Should We Feel Guilty?

Pastor James
February 15, 2024

Guilt. That terrible, oppressive word. Nobody likes it. It’s also a uniquely human experience. Do piranhas feel bad about attacking some poor animals in the river, tearing off their flesh down to the bones? Will lions form the CA (Carnivores Anonymous) and turn into vegetarians in big numbers anytime soon? But some humans choose to be vegans and vegetarians for moral reasons.

Why do we feel guilty? Many attribute it to our conscience--that inner compass of right and wrong. For many, conscience is simply the arbitrary, social standard of right and wrong, which our society instills in our minds through various social and institutional interactions we have. When we do things contrary to it, we "naturally" feel guilty.

Some reject the notion of guilt itself. To them, guilt is not “real” since it is based on society’s arbitrary standard of right and wrong. They don't believe in moral absolutes, understandably so. If we came into being by non-moral processes in this amoral universe; if we are nothing more than a random collection of mindless molecules, then, surely, there can’t be any validation for absolute morality in this cold, materialistic universe. So, it's foolish to beat ourselves up with guilty feelings. They preach the gospel of guilt-free thinking and life.

But such an approach only begs the question: “Where does our moral capacity to feel guilty come from?” Why is it that humans feel guilty in the first place? It's more than just the fear of social censure. Many of us have felt guilty about something that our society doesn't frown on. Is our conscience simply a product of our advanced intelligence? If that were the case, shouldn’t we expect that the more intelligent one is, the more moral he will be? But is that so? Something more than superior intelligence seems to separate man from other animals.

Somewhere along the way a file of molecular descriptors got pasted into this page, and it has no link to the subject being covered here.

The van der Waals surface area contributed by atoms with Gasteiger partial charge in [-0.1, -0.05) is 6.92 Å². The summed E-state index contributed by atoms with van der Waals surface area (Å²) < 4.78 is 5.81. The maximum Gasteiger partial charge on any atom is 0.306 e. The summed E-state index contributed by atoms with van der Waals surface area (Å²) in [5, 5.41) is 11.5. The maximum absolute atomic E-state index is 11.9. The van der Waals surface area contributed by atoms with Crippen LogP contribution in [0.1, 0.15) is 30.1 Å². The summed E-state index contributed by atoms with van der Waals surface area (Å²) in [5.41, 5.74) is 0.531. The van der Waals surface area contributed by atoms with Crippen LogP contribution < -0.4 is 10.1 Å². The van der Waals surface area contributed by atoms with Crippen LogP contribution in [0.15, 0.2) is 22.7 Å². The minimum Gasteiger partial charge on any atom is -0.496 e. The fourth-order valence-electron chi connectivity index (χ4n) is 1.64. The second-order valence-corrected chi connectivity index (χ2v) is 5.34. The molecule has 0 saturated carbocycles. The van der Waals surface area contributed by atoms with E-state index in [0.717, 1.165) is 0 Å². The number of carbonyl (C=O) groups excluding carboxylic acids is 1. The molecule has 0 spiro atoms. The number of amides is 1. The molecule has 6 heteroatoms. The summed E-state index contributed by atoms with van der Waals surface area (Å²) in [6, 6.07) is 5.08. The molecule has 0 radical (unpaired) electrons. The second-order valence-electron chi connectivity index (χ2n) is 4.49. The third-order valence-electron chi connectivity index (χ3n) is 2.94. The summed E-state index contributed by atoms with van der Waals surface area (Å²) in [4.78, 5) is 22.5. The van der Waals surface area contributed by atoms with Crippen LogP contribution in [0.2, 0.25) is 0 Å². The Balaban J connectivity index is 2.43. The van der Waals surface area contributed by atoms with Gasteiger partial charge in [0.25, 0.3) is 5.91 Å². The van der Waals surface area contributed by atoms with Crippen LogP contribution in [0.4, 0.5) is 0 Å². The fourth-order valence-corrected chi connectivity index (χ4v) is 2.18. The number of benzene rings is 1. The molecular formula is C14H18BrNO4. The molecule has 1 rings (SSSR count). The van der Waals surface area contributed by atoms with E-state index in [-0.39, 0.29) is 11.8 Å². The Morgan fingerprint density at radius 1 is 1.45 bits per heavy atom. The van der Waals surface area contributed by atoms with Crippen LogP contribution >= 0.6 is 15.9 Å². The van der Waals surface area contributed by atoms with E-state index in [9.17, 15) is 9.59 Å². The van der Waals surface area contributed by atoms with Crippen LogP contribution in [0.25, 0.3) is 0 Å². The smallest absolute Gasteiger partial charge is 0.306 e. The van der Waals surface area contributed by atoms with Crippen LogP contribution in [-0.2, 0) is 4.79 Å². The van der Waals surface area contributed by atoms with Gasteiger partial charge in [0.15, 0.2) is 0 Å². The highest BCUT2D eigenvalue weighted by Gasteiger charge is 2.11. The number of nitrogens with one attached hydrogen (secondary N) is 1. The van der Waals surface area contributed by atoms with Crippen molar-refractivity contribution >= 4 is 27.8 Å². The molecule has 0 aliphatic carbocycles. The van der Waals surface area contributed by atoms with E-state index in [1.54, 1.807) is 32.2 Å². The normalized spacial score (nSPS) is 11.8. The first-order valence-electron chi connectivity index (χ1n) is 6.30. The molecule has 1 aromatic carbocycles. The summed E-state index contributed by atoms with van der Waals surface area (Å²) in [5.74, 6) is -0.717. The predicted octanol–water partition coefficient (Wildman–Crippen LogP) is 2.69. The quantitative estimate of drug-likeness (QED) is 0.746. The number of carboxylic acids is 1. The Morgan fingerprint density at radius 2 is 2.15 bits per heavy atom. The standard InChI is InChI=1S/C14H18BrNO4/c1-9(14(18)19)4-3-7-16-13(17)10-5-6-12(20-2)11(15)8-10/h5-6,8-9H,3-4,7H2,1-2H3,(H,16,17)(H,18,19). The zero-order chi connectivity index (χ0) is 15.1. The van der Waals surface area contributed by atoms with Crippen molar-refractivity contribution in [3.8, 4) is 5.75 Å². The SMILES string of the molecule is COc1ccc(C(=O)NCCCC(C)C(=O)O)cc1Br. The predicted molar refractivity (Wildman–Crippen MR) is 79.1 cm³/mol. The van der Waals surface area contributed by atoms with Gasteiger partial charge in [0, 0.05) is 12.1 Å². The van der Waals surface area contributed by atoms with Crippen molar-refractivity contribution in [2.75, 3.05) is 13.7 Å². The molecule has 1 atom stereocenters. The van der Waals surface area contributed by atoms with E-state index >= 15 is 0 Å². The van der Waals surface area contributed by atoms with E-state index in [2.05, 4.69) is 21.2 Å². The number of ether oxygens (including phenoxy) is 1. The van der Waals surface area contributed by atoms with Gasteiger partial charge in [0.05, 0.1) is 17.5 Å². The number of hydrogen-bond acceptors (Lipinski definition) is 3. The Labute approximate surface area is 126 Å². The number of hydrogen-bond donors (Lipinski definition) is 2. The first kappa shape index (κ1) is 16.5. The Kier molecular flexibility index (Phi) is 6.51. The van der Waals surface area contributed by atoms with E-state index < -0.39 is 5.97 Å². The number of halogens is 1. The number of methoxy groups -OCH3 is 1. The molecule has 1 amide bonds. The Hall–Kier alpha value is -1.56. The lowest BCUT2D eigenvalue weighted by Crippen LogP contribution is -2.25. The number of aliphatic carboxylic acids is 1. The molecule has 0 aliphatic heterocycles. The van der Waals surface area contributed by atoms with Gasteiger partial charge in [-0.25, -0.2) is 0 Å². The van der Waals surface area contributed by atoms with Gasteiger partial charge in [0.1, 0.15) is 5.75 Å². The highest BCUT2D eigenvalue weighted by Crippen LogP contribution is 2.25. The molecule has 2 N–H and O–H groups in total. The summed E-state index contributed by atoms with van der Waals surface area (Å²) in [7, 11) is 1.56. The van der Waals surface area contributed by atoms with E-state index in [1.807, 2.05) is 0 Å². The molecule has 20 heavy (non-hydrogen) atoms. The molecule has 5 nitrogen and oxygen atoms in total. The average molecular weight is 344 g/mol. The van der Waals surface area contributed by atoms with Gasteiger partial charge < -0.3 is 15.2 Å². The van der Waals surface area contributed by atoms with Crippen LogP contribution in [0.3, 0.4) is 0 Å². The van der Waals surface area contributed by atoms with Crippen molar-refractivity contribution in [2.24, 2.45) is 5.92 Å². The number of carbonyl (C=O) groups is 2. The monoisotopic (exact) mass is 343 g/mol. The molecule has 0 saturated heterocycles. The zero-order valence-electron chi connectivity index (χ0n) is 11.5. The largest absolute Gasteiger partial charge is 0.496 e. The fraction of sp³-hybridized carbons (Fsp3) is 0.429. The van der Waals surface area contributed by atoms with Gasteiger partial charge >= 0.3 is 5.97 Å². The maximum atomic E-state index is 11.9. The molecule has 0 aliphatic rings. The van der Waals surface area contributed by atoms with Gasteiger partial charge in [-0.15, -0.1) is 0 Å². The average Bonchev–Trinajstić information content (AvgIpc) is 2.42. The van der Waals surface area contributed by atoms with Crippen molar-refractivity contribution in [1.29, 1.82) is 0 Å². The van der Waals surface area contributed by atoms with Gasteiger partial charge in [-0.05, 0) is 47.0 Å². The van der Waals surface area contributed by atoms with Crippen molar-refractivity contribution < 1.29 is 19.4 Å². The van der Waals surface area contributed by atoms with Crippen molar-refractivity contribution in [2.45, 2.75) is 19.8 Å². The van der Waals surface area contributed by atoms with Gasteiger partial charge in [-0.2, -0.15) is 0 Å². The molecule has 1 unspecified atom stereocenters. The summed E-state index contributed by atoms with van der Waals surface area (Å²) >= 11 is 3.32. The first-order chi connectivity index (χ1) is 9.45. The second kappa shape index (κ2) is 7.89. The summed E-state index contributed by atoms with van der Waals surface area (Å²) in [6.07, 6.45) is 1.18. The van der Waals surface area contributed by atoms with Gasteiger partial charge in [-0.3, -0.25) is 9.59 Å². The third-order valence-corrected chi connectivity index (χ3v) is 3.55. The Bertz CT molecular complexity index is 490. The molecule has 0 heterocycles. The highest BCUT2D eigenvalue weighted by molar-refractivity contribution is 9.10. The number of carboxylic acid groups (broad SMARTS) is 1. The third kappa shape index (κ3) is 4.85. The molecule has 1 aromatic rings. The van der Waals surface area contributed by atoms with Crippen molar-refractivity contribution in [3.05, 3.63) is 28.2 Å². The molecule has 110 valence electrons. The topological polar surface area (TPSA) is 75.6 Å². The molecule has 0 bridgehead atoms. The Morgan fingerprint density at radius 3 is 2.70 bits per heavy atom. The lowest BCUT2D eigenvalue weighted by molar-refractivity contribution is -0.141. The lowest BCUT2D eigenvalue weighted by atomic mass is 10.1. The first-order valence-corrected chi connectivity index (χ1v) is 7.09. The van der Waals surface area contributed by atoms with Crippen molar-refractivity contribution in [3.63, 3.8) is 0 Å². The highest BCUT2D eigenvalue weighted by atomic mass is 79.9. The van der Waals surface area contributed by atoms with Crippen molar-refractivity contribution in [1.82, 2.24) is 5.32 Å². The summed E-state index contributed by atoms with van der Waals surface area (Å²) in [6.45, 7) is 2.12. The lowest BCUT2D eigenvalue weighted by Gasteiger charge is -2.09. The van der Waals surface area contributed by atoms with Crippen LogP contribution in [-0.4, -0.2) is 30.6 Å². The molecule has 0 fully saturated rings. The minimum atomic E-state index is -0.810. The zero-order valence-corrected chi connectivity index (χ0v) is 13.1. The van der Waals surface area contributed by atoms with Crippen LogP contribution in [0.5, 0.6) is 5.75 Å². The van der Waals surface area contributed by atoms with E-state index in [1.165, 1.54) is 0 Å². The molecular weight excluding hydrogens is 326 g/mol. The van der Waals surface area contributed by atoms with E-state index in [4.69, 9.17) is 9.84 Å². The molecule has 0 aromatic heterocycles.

What if our ability to feel guilty shows something supernatural about us? Just like the universe, we are made up of lifeless particles, amoral in nature. Yet we live, think, and feel. Right and wrong, good and evil matter to us. Immanuel Kant said, "Two things fill the mind with ever new and increasing admiration and awe…: the starry heavens above me and the moral law within me." How wonderfully odd is this moral law within us in this amoral universe of starry heavens! Though we live in this universe, we are not of it in some real sense.

Our sense of guilt may be a telling indicator that we are made in the image of a holy and righteous God, with whom we must do. Granted that some guilt feelings come from breaking the arbitrary rules of society, many come from breaking God's law, which is written in our conscience, though blurred and distorted by social moral codes.

Guilt isn't the cause of our problem: it's a symptom. It's like the thermometer, which tells us how hot or cold it is; it doesn't change the temperature. Getting rid of it will not change the temperature. Neither will getting rid of our guilty feelings remove what causes them in the first place--our moral failure and culpability before God.

If we are guilty before God, our guilt feelings are the least of our problems. We must face God and His judgment. "For the wages of sin is death…" (Romans 6:23); "it is appointed for man to die once, and after that comes judgment" (Hebrews 9:27). Remember Lady Macbeth? Afflicted by the guilt of murdering King Duncan, she lamented as she rubbed her hands, “Here's the smell of the blood still. All the perfumes of Arabia will not sweeten this little hand. O, O, O!” She was right. But God provided us with something that can! Jesus the Son of God came to bear our guilt before the tribunal of God. He paid the penalty for our sins through His death, removing our guilt from us as far as the east is from the west! Oh, put your trust in Jesus Christ! Experience the burden of guilt lifted from you, enabling you to live in gratitude for Him, who laid down His life for guilty sinners!